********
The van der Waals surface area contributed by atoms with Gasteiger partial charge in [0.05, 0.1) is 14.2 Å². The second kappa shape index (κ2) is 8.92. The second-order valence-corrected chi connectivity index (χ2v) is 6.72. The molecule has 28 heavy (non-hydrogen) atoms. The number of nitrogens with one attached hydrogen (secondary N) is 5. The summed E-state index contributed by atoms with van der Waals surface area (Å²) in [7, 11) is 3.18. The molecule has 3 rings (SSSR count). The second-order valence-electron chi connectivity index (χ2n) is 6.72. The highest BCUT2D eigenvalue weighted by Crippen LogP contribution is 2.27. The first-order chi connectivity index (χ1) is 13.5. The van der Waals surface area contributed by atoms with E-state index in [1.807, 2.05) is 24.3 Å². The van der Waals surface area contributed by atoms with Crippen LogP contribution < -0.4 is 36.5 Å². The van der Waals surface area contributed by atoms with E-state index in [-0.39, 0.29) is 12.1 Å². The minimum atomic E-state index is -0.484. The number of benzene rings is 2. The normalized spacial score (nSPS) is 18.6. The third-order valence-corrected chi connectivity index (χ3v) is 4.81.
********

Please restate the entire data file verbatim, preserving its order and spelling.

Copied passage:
The van der Waals surface area contributed by atoms with Gasteiger partial charge in [0.05, 0.1) is 14.2 Å². The second kappa shape index (κ2) is 8.92. The second-order valence-corrected chi connectivity index (χ2v) is 6.72. The molecule has 28 heavy (non-hydrogen) atoms. The number of nitrogens with one attached hydrogen (secondary N) is 5. The summed E-state index contributed by atoms with van der Waals surface area (Å²) in [7, 11) is 3.18. The molecule has 3 rings (SSSR count). The second-order valence-electron chi connectivity index (χ2n) is 6.72. The highest BCUT2D eigenvalue weighted by Crippen LogP contribution is 2.27. The first-order chi connectivity index (χ1) is 13.5. The van der Waals surface area contributed by atoms with E-state index in [1.807, 2.05) is 24.3 Å². The van der Waals surface area contributed by atoms with Crippen LogP contribution < -0.4 is 36.5 Å². The van der Waals surface area contributed by atoms with E-state index in [-0.39, 0.29) is 12.1 Å². The minimum atomic E-state index is -0.484. The number of benzene rings is 2. The normalized spacial score (nSPS) is 18.6. The third-order valence-corrected chi connectivity index (χ3v) is 4.81.